I think where we’re at an inflection point today where there’s a lot more innovation going on, particularly because of the drive towards sustainability and just sustainability, circularity, being more green across the industry, still recognizing the value of our inherent chemical products and what it does for the world, but also needing to do it a little bit differently. So I think we’re in a place where there was growth when I first joined, it felt like there was a lot of operational excellence in the middle. And today I see a lot more innovation, growth and diversity throughout the industry.
Interesting. So tell me about Progressio Global.
Yeah, so Progressio Global, it’s a boutique consulting firm. I started it in 2017. And my focus, our focus is really helping companies execute upon their strategies and their marketing activities. I think what’s really important, and this comes through when I talk to people on the podcast, is really about making it customer-centric and people-centric. At the end of the day, we are in a B2B environment, but it’s also really people-to-people.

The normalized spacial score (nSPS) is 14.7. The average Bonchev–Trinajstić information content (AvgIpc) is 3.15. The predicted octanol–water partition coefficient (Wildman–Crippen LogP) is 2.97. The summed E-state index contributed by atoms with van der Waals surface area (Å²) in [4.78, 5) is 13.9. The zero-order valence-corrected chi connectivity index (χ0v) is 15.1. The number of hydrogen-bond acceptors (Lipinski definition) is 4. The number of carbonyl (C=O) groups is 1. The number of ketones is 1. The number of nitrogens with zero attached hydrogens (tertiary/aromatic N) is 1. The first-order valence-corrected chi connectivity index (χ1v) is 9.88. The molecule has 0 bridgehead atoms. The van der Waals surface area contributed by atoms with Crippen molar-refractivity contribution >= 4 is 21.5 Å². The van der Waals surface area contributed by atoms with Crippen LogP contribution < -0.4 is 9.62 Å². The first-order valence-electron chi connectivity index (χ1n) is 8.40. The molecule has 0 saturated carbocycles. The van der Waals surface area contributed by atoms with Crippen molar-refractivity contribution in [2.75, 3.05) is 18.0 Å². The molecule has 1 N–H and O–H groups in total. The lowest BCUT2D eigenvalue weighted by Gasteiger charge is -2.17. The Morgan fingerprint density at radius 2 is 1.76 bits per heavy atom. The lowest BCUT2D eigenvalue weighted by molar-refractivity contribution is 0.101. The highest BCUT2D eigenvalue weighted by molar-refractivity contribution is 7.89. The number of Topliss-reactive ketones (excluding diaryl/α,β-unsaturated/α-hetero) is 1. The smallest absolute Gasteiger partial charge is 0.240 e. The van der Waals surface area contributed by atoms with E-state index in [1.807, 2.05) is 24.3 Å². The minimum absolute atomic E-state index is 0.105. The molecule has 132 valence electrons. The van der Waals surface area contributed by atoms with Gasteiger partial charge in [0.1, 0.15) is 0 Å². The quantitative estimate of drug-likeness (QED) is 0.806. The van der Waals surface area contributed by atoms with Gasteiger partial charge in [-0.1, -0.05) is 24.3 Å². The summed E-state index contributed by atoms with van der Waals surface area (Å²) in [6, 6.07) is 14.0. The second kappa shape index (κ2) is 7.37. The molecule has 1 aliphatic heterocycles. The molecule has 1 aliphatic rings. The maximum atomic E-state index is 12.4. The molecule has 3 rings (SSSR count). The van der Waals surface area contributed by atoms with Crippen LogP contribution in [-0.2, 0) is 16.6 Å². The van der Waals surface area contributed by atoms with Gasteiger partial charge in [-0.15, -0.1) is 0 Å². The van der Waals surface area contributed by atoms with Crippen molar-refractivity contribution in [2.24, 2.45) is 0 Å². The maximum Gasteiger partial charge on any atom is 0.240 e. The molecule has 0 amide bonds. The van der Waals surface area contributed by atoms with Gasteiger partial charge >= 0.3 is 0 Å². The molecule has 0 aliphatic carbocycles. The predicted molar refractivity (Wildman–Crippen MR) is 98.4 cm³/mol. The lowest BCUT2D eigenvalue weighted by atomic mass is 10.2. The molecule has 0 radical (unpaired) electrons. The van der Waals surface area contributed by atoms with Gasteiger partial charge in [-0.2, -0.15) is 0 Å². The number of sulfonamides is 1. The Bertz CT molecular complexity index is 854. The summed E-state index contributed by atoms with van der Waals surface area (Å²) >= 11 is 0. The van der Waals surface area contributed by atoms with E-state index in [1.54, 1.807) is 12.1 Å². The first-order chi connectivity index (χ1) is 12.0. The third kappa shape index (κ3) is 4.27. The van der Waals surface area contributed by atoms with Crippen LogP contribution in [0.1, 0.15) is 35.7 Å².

With Progressio Global, what I really like about it is the ability to go and impact a variety of different companies and help them really understand how to tune their strategy and their marketing efforts so that they are very customer centric and people centric and really thinking about the impact that they’re making because at the end of the day, I really believe and I think it’s proven true when you’re focusing your business on creating value for your customers and for your employees, you can be more successful, right? More companies want to do business with you. If you know that you’re growing and you’re growing to meet customer requirements, and heck, even things that your customers didn’t imagine that they needed, then there’s value there. And so that’s part of what we do, and it’s been a lot of fun.
You’ve been running your podcast, The Chemical Show, for 2 years now. What have been your biggest learnings and surprises?
Yeah, I think part of the learnings is just how engaged people are in listening to other leaders. So I started it with this idea that there are a lot of great stories across the industry. There’s a lot of challenges that the industry is facing and that each company is facing. And we need to hear from more leaders in the industry because I think in our traditional media often you see the same leaders over and over again. I think there’s an opportunity to hear different points of view, and that’s one of the things that’s proven true. A hundred episodes, 2 years. It’s been really quite a journey.